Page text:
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2015 Employee Benefits
The hot hazy days of summer are fading away. The kids have gone back to school and you’re about to get the 2015 enrollment package from your employer. Yes, it most certainly is that time of year; you have to pick options for next year’s health care plans, savings plans (401k, 403b etc.) and other optional choices.
There will, no doubt, be some changes, everything will cost more and the options available to you will be confusing, boring and mind numbing. It’s no wonder that many people just “pick what they had last year” and move on to something else. With that being said, you should stand out from the crowd and take the time to understand what your options are, how they impact your life and then carefully select those best suited for your situation.
Since you are already in the mode to “plan” for next year’s benefit selections, it is a fantastic time to start or review an existing financial plan. Your company might be introducing a High Deductible Health Care Plan with a Heath Savings Account (HSA) available, there could be changes to your employer saving plans, maybe you want or should be enrolled in the long term disability plan, they might even offer discounted or free financial planning services as part of their benefits.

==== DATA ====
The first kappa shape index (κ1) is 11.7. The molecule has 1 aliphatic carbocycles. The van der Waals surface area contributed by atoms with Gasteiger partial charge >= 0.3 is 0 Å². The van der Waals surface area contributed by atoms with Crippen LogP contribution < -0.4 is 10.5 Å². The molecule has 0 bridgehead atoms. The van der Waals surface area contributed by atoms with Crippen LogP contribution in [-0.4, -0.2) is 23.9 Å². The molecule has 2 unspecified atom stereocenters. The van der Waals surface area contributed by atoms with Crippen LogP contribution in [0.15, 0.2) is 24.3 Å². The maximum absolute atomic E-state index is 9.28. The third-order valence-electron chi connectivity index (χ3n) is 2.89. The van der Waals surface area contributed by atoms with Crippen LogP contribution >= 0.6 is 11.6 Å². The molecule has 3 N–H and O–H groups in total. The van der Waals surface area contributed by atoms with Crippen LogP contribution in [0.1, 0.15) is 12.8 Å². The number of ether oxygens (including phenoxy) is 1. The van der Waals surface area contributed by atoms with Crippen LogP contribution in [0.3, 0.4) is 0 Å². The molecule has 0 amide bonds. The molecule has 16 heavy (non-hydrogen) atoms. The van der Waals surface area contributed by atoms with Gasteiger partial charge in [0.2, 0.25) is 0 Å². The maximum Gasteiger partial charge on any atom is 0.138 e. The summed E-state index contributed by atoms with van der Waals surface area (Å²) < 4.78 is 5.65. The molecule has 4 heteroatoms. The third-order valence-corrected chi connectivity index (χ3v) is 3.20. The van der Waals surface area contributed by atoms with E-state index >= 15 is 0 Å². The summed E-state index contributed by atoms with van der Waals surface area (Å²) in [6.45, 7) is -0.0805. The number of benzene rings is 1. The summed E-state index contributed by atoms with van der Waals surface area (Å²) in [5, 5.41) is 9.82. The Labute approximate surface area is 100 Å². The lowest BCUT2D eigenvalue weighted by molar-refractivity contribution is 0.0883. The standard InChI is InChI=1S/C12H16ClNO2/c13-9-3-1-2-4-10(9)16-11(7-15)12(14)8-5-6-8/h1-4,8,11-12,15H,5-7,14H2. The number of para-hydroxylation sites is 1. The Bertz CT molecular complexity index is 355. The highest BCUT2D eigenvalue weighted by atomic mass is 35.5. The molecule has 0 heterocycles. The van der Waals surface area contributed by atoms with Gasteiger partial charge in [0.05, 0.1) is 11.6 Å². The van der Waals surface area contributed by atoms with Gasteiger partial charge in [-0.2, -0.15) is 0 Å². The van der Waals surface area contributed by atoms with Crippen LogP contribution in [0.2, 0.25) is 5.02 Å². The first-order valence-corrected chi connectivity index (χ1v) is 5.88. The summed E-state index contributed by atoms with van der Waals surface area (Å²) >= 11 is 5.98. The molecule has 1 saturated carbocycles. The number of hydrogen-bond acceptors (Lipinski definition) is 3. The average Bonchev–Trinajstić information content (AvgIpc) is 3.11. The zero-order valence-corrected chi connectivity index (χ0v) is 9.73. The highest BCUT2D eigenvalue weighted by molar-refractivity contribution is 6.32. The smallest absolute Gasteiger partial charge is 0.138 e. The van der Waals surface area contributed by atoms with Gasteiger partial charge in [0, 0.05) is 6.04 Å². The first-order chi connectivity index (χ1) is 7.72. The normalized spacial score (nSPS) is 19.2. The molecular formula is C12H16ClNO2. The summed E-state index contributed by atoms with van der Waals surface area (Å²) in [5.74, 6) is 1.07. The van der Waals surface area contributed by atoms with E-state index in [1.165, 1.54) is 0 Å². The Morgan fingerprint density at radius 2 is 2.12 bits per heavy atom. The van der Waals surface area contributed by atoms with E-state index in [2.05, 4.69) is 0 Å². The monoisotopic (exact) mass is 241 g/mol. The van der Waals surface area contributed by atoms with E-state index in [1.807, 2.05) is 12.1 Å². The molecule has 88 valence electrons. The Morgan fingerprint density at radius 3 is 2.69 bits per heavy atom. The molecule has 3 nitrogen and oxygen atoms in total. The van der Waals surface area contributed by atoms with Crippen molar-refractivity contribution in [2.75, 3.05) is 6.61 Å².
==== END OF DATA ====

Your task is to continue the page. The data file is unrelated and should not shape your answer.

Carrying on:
Studies have shown Read more..
As I’ve written in previous blog posts, the financial industry is full of confusing concepts, terms and acronyms. This week’s post is about a number of those terms that many people don’t fully understand. As with any terms or conditions focused around your hard earned money, understanding them is of critical importance.
Custody / Custodian – A “custodian” has “custody” of your investments. This one isn’t too difficult to grasp. A Custodian has “physical” possession of your assets, and is tasked with the duty of caring for them. This does not include selecting the stocks, bonds or mutual funds that make up your portfolio but does include making sure you get a statement, and ensuring your account balance on paper matches what you have in your account. Think of the custodian as the keeper of a vault that contains your assets. They are on the hook for protecting what’s in the vault.
The most common custodians have names most people recognize and include Vanguard, Fidelity, Schwab and Ameritrade to name a few. They also include some lesser advertised names including Shareholder Services of America, Trust Company of America and Trade PMR.
A certain Mr. Madoff was a “custodian” and had “custody” of his client’s funds … see why this is an important concept to fully grasp?
Discretionary Authority – Discretion / Non-Discretion – This one is a bit trickier to follow, but it is one of the most important concepts for you to comprehend.
Using the vault analogy from our custodian example:
- Anyone who has discretionary authority has the power (authority) to add or remove items from the vault (your portfolio) without consulting you (discretion) beforehand. Typically used by financial planners (who must act in your best interest) within the mutually agreed on parameters of your Investment Policy Statement.